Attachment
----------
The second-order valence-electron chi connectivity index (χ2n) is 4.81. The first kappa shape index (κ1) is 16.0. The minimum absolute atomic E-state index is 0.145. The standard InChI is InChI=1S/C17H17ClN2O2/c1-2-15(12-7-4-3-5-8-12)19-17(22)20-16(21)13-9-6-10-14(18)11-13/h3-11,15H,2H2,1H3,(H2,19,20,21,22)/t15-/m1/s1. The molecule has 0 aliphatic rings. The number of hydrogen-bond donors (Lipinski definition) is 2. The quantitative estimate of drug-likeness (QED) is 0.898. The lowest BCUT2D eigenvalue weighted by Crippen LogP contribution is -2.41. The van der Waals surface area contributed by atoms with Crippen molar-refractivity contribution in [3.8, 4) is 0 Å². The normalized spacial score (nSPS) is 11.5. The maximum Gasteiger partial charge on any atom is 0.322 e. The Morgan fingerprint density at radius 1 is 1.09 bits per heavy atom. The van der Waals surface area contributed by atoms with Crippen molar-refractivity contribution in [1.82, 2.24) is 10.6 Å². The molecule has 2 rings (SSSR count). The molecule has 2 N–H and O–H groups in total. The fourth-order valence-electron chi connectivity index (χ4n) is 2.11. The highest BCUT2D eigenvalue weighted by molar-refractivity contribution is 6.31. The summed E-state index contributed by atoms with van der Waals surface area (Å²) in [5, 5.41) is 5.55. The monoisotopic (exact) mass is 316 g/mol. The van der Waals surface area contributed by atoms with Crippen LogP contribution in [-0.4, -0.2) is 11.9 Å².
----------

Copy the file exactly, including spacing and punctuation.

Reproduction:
The second-order valence-electron chi connectivity index (χ2n) is 4.81. The first kappa shape index (κ1) is 16.0. The minimum absolute atomic E-state index is 0.145. The standard InChI is InChI=1S/C17H17ClN2O2/c1-2-15(12-7-4-3-5-8-12)19-17(22)20-16(21)13-9-6-10-14(18)11-13/h3-11,15H,2H2,1H3,(H2,19,20,21,22)/t15-/m1/s1. The molecule has 0 aliphatic rings. The number of hydrogen-bond donors (Lipinski definition) is 2. The quantitative estimate of drug-likeness (QED) is 0.898. The lowest BCUT2D eigenvalue weighted by Crippen LogP contribution is -2.41. The van der Waals surface area contributed by atoms with Crippen molar-refractivity contribution in [3.8, 4) is 0 Å². The normalized spacial score (nSPS) is 11.5. The maximum Gasteiger partial charge on any atom is 0.322 e. The Morgan fingerprint density at radius 1 is 1.09 bits per heavy atom. The van der Waals surface area contributed by atoms with Crippen molar-refractivity contribution in [1.82, 2.24) is 10.6 Å². The molecule has 2 rings (SSSR count). The molecule has 2 N–H and O–H groups in total. The fourth-order valence-electron chi connectivity index (χ4n) is 2.11. The highest BCUT2D eigenvalue weighted by molar-refractivity contribution is 6.31. The summed E-state index contributed by atoms with van der Waals surface area (Å²) in [5, 5.41) is 5.55. The monoisotopic (exact) mass is 316 g/mol. The van der Waals surface area contributed by atoms with Crippen LogP contribution in [-0.4, -0.2) is 11.9 Å².